Monetary policy impacts the Estonian economy more than it does in the euro area on average
The latest research by Eesti Pank shows that the monetary policy of the Eurosystem affects growth and inflation in the Estonian economy more than it does in the euro area on average.
In broad terms, monetary policy affects how available and how expensive credit is in the economy. By changing the cost of credit and access to it, central banks can affect the level of economic activity, and through doing this they can control inflation.
The impact of monetary policy is greater in Estonia than in the euro area on average because exports are a larger share of the economy in Estonia than they are in the euro area on average. If it becomes cheaper to borrow, economic activity increases throughout the euro area, and the demand from euro area countries for exports starts to increase, which affects more those countries where exports are a larger share of the economy.
Overall economic growth in Estonia was around 1 percentage point faster in total in 2017 and 2018 and inflation 0.2-0.3 percentage point higher than it would have been without the monetary policy measures . This was the combined effect of interest rates, foreign trade and competitiveness.
The real interest rate, which is the interest rate adjusted for inflation, has been lower in Estonia since 2011 than the euro area average. This is mainly because inflation has been higher in Estonia. This indicates that monetary policy seen through real interest rates has been more supportive in Estonia than in many other countries in the euro area.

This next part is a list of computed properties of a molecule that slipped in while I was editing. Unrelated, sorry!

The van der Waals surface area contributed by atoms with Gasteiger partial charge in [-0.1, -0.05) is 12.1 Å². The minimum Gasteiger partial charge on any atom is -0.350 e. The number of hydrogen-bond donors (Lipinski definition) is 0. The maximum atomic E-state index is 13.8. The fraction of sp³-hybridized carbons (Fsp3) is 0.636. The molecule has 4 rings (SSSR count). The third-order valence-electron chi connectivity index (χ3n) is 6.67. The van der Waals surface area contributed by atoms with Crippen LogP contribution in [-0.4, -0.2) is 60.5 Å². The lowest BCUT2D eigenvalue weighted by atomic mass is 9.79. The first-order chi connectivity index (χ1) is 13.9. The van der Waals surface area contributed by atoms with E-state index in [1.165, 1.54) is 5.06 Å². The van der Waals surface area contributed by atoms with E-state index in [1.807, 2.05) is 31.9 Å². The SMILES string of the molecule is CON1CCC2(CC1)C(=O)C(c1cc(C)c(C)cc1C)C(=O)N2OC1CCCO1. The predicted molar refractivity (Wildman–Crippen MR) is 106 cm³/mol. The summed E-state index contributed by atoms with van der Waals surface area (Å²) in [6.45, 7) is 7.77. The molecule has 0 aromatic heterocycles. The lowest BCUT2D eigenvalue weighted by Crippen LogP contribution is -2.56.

Governor of Eesti Pank Madis Müller explained that an appropriate monetary policy creates the right conditions for the long term development of the economy, but a loose monetary policy cannot create sustainable economic growth. “For each individual economy to function smoothly, it is important for it to be flexible and for its economic policy to be reasonable. When setting the single monetary policy in the Eurosystem, we look at what is appropriate for the euro area as a whole”, he said.
The cost of credit affects borrowers directly, and as most loans in Estonia are issued with floating interest rates, changes in monetary policy are generally reflected quickly and strongly in Estonia. Lately, the transmission of the impact has been limited though, because the banks in Estonia have since 2014 issued loans that have a zero floor for the Euribor, meaning that even when the official Euribor rate is negative, the interest rate does not go below zero for the borrower.
Borrowers who took their loans before 2014 have benefited since from negative interest rates. By now however only a small share of loan contracts do not have a zero interest rate floor, and so the interest costs for Estonian companies and households are affected only very little when interest rates move below zero.
Low and negative interest rates have not reduced the savings of Estonian households, but they have increased investment in securities. People have put more and more of their savings into the less regulated or unregulated financial sector in the form of savings and loan associations and crowdfunding.